Purpose of review: Neuroendocrine tumors (previously referred to as carcinoids) are ill-understood, enigmatic malignancies that, although slow-growing compared with adenocarcinomas, can behave aggressively. In 2004, they comprised 1.25% of all malignancies; their incidence is increasing by approximately 6% per year. The present review provides an overview on neuroendocrine tumors and focuses on general features and current diagnostic and therapeutic options.
Recent findings: Neuroendocrine tumors may present a considerable diagnostic and therapeutic challenge as their clinical presentation is nonspecific and usually late, when metastases are already evident. Topographic localization is by computed tomography, magnetic resonance imaging, somatostatin receptor scintigraphy, whole-body positron emission tomography or endoscopy/ultrasound. Bronchoscopy is useful to verify the diagnosis when lesions are located centrally in the bronchi. No curative treatment except for radical surgery (almost never feasible) exists. Palliative and symptomatic treatment is based on surgical debulking, tumor embolization, and biotherapy with somatostatin analogues. Chemotherapy and radiotherapy are usually ineffective, but novel drugs such as tyrosine kinase receptor inhibitors show promising results in phase II clinical studies.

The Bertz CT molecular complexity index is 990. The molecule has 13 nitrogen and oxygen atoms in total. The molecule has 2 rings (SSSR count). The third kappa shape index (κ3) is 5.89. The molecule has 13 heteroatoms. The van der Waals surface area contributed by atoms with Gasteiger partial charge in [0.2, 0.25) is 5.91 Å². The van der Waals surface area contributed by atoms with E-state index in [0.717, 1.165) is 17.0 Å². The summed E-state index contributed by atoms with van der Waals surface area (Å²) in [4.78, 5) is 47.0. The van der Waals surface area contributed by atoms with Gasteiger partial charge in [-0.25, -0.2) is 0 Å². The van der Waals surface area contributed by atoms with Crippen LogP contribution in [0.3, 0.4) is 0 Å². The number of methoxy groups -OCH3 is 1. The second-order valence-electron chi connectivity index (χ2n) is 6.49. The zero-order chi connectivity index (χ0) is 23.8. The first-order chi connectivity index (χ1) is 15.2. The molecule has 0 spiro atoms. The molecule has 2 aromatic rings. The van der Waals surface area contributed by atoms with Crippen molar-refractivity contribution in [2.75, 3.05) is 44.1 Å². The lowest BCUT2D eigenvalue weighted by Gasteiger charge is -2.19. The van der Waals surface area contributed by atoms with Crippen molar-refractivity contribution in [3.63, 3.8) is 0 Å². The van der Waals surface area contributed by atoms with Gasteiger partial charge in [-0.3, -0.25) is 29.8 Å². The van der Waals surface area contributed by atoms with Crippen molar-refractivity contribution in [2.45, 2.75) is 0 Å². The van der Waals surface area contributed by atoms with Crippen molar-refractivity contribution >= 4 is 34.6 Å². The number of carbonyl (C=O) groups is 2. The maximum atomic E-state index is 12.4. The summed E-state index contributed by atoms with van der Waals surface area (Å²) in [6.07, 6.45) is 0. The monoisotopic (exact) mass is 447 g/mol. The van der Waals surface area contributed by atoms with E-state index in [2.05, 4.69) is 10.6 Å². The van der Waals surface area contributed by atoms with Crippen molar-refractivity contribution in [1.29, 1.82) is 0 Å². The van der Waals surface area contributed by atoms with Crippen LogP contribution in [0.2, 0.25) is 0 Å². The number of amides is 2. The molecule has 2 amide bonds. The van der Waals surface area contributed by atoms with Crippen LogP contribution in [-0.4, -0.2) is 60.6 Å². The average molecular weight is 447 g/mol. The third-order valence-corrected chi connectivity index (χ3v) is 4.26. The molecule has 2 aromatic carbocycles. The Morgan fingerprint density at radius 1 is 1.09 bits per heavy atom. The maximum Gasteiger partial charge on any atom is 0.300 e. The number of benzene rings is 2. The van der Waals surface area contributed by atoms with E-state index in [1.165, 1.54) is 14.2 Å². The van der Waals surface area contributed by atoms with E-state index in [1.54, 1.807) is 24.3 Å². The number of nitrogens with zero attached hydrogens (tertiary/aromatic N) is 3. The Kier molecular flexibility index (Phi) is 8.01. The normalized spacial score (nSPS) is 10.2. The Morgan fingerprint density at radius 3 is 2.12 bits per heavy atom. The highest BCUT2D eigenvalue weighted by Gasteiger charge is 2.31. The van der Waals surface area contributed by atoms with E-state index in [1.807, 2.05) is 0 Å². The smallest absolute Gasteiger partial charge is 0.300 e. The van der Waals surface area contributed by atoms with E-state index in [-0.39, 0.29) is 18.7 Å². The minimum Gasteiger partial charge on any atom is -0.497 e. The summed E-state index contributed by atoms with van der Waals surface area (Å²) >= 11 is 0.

Summary: Tumors of the diffuse neuroendocrine system represent a significant and increasing clinical problem, and there is a need to develop both early diagnostic tests as well as to establish targeted therapeutic strategies.